It is not easy to talk about erectile dysfunction, but erectile dysfunction is more common than you think. Half of all men over age 40 have it, as do many younger men. There’s a good chance that guy sitting next to you might have ED, or that the woman across the room is wondering how to help her partner find answers. Erectile dysfunction often has a negative effect on sex life, and can cause additional stress, depression, and low self-esteem to both men and women.
The causes of erectile dysfunction can be psychological or physical.
1. Psychological factors –If you’re older, there’s probably a physical reason for your ED. But the causes can be in your head, too. Stress, depression, low self-esteem, and performance anxiety can short-circuit the process that leads to erection difficulties. A man’s sexual drive or performance can also be affected by stress such as problems at work, relationship difficulties or financial worries. Psychiatric conditions and feeling depressed or anxious about poor sexual performance can also result in a failed erection.
2. Age - Sexual dysfunction and ED become more common as you get older. Only about 5% of men age 40 have it. But the number rises to 15% of men age 70. This doesn’t mean growing older is the end of your sex life. Doctors can treat ED no matter your age. Age isn’t the only cause.
3. Diabetes - Men who have diabetes are two to three times more likely to develop ED than men who do not have diabetes. Chronically high blood sugar levels can result in nerve damage that affects your body’s ability to translate pleasurable sexual stimulation into an erection. Diabetes can also lead to issues with circulation, which reduces blood flow to the penis and makes it more difficult to keep an erection that is hard enough for intercourse.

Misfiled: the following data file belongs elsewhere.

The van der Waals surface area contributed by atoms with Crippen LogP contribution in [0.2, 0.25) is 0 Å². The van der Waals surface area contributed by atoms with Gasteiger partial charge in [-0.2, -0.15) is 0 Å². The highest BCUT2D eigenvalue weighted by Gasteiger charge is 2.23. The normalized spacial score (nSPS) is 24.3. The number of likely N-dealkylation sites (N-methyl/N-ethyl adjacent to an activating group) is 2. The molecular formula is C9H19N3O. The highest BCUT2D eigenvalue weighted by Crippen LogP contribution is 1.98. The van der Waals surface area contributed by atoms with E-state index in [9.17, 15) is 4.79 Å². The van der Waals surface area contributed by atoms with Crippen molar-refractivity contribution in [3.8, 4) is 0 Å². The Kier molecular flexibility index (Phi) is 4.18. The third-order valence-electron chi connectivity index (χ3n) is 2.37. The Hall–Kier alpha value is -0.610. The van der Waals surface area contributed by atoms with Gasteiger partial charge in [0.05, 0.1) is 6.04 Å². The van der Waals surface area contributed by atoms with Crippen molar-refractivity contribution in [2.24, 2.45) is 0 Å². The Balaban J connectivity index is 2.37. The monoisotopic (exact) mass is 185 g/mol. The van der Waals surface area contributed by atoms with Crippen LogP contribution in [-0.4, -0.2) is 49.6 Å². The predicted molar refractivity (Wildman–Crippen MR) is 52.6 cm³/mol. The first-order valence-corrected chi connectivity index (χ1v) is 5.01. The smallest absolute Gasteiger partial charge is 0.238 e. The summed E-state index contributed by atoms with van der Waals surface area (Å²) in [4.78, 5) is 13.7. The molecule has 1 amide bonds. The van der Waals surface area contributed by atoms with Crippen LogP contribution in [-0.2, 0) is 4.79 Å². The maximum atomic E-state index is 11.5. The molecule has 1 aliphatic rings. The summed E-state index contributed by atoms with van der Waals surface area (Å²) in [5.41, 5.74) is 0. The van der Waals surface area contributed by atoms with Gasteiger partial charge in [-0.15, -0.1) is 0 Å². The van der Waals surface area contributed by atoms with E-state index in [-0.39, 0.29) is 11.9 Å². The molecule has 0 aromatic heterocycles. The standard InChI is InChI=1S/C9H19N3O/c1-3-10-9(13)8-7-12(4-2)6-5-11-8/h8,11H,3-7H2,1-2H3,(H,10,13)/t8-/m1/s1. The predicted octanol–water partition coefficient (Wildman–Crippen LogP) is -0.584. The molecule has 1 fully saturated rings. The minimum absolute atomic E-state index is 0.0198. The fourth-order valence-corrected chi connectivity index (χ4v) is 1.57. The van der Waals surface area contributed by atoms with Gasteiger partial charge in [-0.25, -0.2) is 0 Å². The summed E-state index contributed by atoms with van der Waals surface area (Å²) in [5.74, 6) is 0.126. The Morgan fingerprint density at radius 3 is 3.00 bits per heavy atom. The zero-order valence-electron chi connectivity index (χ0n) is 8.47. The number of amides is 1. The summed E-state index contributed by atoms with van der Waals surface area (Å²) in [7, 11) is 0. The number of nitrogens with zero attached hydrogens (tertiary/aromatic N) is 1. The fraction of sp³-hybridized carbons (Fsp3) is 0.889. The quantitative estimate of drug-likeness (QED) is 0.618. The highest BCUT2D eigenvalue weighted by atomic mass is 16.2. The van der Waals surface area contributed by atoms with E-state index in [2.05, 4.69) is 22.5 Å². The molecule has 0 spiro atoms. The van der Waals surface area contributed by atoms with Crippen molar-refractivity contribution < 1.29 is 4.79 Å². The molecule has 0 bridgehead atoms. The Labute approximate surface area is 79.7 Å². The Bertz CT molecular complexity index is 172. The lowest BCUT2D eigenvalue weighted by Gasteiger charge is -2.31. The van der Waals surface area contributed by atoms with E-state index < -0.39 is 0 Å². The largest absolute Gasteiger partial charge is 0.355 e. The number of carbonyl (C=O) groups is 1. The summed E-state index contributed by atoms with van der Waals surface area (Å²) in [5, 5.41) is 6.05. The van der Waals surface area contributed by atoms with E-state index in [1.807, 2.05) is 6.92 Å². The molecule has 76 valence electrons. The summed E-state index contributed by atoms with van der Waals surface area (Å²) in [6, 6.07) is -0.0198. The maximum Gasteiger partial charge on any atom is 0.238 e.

4. Surgery - including treatments for prostate cancer, bladder cancer, or Benign Prostatic Hyperplasia (BPH), can sometimes damage nerves and blood vessels near the penis. If the nerve damage is permanent, you’ll need treatment to get an erection. But sometimes surgery causes temporary ED that gets better on its own after 6 to 18 months.
5. Interference with nerve function - Spinal cord trauma, multiple sclerosis, Parkinson’s disease, Alzheimer’s disease may cause interference to the brain to communicate sexual desire to the reproductive system.
6. Metabolic problems interfering with blood vessel function –Did you know that erectile dysfunction precedes coronary artery disease in almost 70 percent of cases? The arteries in the penis are smaller than those that cause heart disease symptoms, which means they are likely to be affected by blockages sooner. When the arteries in the penis are blocked, keeping an erection will be difficult regardless of your level of arousal.
7. Hormone problem - In men, the hormone known as testosterone plays many roles. One of its roles is to increase sexual desire and help you to have erections. Low testosterone levels can result in erectile dysfunction. Testosterone affects both the ability and capability of a man to produce an erection. Diminished testosterone reduces libido or sex drive and in turn can affect the ability to develop and sustain an erection.
8. Interference by high consumption of alcohol - Alcohol is a depressant, and using it heavily can dampen mood, decrease sexual desire, and make it difficult for a man to achieve erections or reach an orgasm while under the influence.
9. Illegal drugs - Using illegal drugs may prevent you from getting or keeping an erection. For instance, some illegal drugs may prevent you from becoming aroused or feeling other sensations.
10. Smoking - can damage your blood vessels, and ED is often a result of poor arterial blood supply to the penis.
11. Weight issues – Losing weight may help reduce inflammation, increase testosterone levels, and increase self-esteem, all of which may help prevent ED. If you are at a healthy weight for your height, maintain that weight through healthy eating and physical activity.
12. Endocrine problems - Thyroid disease, Hypogonadism (a condition where the testes are not able to make enough testosterone [androgen deficiency] and/or sperm [spermatogenesis]
13. Unknown – in a few cases, neither physical nor psychological causes are obvious. Vascular disease is likely to be the underlying cause in these cases.
14. Taking certain medications - ED may be a side effect of medication, including certain blood pressure drugs and antidepressants. While some drugs may treat a disease or condition, they can also affect a men's hormones, nerves, or blood circulation, resulting in ED or increase the risk of ED. Never stop taking any medicine before you discuss it with your doctor.